I had the opportunity to emcee a sports celebrity dinner last week. I have emceed this particular event for the last 6 years and the proceeds have helped build a new sports and cultural centre for the town of Warman just a few minutes outside my home town of Saskatoon.
This year the keynote speaker was Hall of Fame goaltender Grant Fuhr. The great Wendel Clark and future superstar Jordan Eberle were also in attendance. During and after the dinner we got to talking about today's NHL players.
Grant Fuhr, in his keynote speech, talked about his days with the Edmonton Oilers when they were dominating the NHL. He spoke about team chemistry. He said that in today's NHL every team is trying to manufacture team chemistry.
GM's make trades in order to bolster team chemistry. Coaches try to foster it and team leaders are instructed to be the foundation for it within the dressing room.
Grant Fuhr found this puzzling. He said with the Oilers, they just had team chemistry. The Oilers didn't have to contrive or fake it. They simply liked and actually loved each other. Loved playing hockey together and loved hanging out with each other.
Fuhr said that when they went out for lunch or dinner everybody went. No questions, no exceptions and it wasn't formally organized it was just done, together as a team.
Grant also talked about practice. He told stories of how hard they competed in practice. That practice was almost harder than the games. However, he mentioned how much fun he and his teammates had playing against each other. They never thought of practice as work.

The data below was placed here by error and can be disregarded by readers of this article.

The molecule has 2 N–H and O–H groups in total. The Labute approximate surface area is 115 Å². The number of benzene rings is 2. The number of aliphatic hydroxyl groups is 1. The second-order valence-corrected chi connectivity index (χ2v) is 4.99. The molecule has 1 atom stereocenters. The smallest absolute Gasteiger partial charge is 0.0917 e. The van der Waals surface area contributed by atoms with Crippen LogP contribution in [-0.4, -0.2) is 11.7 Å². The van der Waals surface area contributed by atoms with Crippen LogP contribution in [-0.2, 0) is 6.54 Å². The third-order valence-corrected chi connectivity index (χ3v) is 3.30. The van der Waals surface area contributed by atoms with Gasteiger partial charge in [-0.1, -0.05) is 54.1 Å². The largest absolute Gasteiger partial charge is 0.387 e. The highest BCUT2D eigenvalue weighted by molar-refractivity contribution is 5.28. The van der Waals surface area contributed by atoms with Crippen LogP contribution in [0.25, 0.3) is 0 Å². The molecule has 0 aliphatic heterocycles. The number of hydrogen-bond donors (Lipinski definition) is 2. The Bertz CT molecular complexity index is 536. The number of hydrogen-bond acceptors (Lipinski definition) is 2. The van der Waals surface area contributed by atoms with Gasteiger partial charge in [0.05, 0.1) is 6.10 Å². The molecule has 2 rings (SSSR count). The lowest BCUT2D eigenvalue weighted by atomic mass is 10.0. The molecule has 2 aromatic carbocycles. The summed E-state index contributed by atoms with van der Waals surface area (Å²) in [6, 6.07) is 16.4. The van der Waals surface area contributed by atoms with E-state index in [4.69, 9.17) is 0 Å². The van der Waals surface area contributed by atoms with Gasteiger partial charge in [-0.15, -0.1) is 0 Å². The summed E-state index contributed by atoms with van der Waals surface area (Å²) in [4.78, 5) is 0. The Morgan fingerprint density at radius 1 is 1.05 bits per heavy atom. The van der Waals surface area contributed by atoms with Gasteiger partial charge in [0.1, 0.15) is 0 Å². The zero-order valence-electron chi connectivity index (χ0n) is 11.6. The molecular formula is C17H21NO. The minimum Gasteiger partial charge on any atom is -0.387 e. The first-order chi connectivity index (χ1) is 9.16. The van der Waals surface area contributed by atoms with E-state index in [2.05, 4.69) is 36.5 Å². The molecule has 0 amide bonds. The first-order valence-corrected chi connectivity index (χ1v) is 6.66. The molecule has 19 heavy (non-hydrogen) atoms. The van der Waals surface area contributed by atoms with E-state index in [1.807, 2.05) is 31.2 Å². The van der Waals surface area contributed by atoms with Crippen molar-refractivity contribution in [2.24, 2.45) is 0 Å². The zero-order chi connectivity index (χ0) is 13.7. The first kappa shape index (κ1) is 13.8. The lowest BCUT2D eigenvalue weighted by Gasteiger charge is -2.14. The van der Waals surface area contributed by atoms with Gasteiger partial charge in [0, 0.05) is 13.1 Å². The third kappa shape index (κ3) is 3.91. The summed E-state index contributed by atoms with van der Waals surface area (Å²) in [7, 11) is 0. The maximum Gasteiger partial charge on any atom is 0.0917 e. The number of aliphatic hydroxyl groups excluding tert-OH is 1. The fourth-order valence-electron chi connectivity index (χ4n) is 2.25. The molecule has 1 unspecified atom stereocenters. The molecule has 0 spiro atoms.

Wendel Clark also talked about the "work" of playing hockey. During the Q&A with the panel I asked Wendel about the difference between a good player and a great player. He said that great players love the game. They don't approach the game as a job. They don't feel like they are working at their game. They are playing a game they love.
Wendel felt that great players would rather be on the ice getting better at the game they love than doing anything else. That attitude is the true passion for the game.
Grant Fuhr and Wendel Clark on the ride back to the hotel in Saskatoon talked about the teams missing opportunities to bring teams closer. When they played many teams didn't board the plane and take off for another city. Many times the team stayed overnight and the boys got together and dissected the game over a couple of adult beverages.
Wendel was adamant that it was the way to get over the negative or promote the positives from the game.
Fuhr and Clark also said that even though cell phones have helped connect the players to the rest of the world it is causing a disconnect within the team. Everybody gets on the bus and right on their phones. As a matter of fact many players have that device attached to their ears as soon as they are walking out of the rink.
Wendel mentioned that when he played, you got on the bus and immediately started rehashing the game. Sadly those conversations are diminishing after the game.
Now these weren't two old fogeys yearning about the "Good Old Days" and how things were better when they played. Grant Fuhr and Wendel Clark were simply noting how players have changed. Not for the better and not for the worse. However that change has turned the attitude for the game into a more business-like approach.
The game should be fun to play and practice. Getting better should be undertaken because it is the driving force in every player. Working on your game and helping a teammate shouldn't be work, it should be the joy of the journey.
The one thing that Grant Fuhr said that really stuck was, the reason the Oilers played with so much passion and execution was because they didn't want to be "the guy" who let his teammates down. If everybody on your team brought that attitude to the rink everyday. Team Chemistry would never be mentioned, it would be natural. Like the Oilers Dynasty Teams, it would just be there.